Some Economic Aspects of Information

Carsten Orwat
Electronic manuscript published online in 2000, Jena: University of Jena, Department of Economics

Information as a commodity has some specific, intertwined economic attributes that differentiate the markets of information from traditional ones.

Increasing Returns to Scale

In the context of production, information is characterized by increasing returns to scale since the same information once produced and used can be used again and again regardless of the scale of production. For instance, despite the circumstance that an addition of conventional inputs leads to proportionally increasing outputs, an addition of another unit of the same information adds nothing.

A specific amount of units of information is used as input factor independent of the scale of production. This results in increasing returns to scale (Wilson, 1975). However, without properties of convexity, increasing returns to scale have implications on the functioning of the price system to reach a competitive equilibrium.

Since the same unit of information can be used again and again by the same or by a different user, the cost of information production is not dependent on the scale on which the information is used (Arrow, 1962, 1996, 1999; Lamberton, 1996). Since there are generally relative high fixed costs of establishing an economic unit for the production of information and the marginal cost of providing a unit of information is far less than the average costs of information production, many types of information have large scale economies. It is less costly when a single supplier provides the commodity. The consequence is characterized by natural monopoly aspects and markets may fail to produce them on an efficient level (Shapiro, 1983; Shapiro & Varian, 1999).

The existence of economics of scale in production involve significant indivisibilities in production. However, with indivisibilities prices do not longer detect optimality (Scarf, 1994).

Information Access and Information Processing

In many cases, information pertains to the object of economic exchange but also to the context of the object, for instance, to the quality level of a traded product. Therefore, the use of the core information in a purposeful way requires a sufficient amount of context or background knowledge of the information recipient that is necessary to process, understand, and evaluate the core information.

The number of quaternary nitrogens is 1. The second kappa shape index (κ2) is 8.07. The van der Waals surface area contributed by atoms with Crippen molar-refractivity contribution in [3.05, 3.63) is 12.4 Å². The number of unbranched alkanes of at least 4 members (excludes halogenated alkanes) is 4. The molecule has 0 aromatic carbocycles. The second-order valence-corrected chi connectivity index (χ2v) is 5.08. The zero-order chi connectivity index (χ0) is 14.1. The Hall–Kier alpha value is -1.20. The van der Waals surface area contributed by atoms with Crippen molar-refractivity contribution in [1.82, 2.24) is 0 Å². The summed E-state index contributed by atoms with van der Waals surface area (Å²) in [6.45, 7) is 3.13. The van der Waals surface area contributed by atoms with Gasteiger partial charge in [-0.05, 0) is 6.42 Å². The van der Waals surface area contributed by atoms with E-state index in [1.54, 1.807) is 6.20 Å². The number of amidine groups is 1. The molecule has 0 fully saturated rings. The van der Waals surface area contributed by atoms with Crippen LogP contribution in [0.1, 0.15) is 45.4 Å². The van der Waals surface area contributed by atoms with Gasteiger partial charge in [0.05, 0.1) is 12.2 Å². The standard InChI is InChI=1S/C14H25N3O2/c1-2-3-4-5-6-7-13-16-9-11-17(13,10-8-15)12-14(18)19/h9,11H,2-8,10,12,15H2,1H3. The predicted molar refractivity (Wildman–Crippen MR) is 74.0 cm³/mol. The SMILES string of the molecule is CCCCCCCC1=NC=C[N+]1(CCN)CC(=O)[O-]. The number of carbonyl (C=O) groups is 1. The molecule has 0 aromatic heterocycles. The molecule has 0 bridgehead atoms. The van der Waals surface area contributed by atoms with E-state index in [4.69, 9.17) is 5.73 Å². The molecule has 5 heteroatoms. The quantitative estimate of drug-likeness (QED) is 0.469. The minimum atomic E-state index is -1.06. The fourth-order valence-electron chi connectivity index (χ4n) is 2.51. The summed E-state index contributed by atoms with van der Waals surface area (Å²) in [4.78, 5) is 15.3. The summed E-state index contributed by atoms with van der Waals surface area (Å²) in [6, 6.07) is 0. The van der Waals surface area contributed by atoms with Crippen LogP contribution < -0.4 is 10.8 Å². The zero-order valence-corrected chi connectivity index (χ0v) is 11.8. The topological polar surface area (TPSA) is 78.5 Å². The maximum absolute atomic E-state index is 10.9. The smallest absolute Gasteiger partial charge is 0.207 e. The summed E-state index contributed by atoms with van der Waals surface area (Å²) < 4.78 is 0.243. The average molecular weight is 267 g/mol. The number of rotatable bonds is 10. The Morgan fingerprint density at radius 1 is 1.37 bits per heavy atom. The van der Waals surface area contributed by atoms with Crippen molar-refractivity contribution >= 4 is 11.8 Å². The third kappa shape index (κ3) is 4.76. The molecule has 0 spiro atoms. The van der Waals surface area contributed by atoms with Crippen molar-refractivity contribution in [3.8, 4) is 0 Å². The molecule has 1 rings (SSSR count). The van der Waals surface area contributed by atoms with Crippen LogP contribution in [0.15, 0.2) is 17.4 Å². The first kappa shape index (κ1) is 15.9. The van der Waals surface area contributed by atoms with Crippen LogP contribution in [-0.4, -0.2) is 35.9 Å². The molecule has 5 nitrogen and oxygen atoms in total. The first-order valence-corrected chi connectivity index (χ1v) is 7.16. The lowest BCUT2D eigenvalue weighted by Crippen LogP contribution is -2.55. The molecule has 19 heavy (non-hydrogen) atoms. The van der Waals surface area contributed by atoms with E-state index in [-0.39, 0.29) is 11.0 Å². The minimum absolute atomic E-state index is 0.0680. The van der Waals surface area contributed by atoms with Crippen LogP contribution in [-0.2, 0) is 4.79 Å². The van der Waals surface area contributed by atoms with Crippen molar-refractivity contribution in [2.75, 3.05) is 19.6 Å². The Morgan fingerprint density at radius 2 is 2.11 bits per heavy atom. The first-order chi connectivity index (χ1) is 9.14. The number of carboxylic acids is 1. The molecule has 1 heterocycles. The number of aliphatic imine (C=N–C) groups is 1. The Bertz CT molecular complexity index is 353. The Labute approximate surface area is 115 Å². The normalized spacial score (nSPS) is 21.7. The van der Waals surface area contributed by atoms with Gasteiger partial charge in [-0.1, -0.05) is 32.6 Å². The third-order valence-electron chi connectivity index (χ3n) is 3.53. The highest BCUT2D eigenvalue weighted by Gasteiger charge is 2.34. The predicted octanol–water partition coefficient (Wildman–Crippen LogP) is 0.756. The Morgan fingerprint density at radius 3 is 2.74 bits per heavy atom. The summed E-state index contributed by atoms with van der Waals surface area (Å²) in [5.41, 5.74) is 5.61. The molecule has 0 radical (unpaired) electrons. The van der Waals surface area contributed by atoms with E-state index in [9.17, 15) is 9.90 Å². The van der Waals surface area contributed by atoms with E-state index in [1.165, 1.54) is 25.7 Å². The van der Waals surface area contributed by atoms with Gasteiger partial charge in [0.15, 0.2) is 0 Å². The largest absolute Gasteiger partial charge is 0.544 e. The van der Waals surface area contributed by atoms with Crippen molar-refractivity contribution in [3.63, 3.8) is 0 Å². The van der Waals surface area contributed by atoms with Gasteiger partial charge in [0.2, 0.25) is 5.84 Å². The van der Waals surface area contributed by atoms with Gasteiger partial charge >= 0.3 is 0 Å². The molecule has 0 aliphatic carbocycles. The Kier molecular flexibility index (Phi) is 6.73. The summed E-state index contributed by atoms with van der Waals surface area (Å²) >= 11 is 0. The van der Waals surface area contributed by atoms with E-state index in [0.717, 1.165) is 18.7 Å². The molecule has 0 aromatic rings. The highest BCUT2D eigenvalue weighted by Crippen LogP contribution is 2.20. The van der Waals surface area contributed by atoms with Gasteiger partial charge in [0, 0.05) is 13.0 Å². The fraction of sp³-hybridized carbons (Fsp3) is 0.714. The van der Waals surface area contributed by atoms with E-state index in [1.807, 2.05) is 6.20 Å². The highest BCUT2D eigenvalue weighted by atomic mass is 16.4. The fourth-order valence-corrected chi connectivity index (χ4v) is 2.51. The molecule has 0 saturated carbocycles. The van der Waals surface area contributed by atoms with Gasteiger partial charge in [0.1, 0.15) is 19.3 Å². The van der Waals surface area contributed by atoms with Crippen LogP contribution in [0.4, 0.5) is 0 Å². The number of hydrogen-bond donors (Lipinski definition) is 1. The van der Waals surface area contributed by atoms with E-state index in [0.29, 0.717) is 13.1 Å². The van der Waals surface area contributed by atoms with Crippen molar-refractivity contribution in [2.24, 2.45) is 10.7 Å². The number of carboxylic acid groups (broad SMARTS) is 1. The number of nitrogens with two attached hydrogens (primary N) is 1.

For instance, the information about specific amounts of company emissions only has a value if the recipient has a certain relevant knowledge of the evaluation of the environmental impacts of those emissions. The limitations and uncertainties of environmental knowledge, the limited endowment of environmental knowledge, time, personnel resources, or other capabilities necessary for the sufficient acquisition and application of this knowledge leads to problems of information access and processing not only on the sides of the information recipients but also on the side of the transmitters, or the companies respectively.

As Arrow (1979) argues, the acquisition of data by an individual requires information costs, in particular time and effort. The possibility of reducing these information costs is limited by the ability of the individual’s assimilation of information that is itself constrained by the capability of information-processing.

Related to this, if information is considered as an economic commodity, information itself has attributes of an experience good. Individuals intending to obtain information either by purchase or production cannot know in advance the costs and benefits of certain types of information before they have acquired it. To ex ante maximize the net returns of information or knowledge acquisition, they would need this information. Without social contrivances (e.g., reputation or information reviewers), individuals cannot know prior to acquisition if the information is useful and valuable. This is only possible during, or after the use of the information. This situation is also referred to as ‘information paradox’ (Arrow, 1962).

Furthermore, the costs incurred to obtain the information are ‘sunk costs’; once spent they have no relevance to the extent to which the information is used. As a result, individuals only bear the costly acquisition of information until experiences stop them from wasteful expenditures. Therefore, it is likely that information is not obtained to the extent which would be necessary for complex operations (Kasper & Streit, 1998, p. 54-56).

Excludability and Rivalry of Information Use

Knowledge and information are often seen as a public good because many types of knowledge can be used jointly and provides externalities to other individuals. However, whether information should be seen as a public rather than a private good depends on the type of information and its legal treatment (Lamberton, 1996).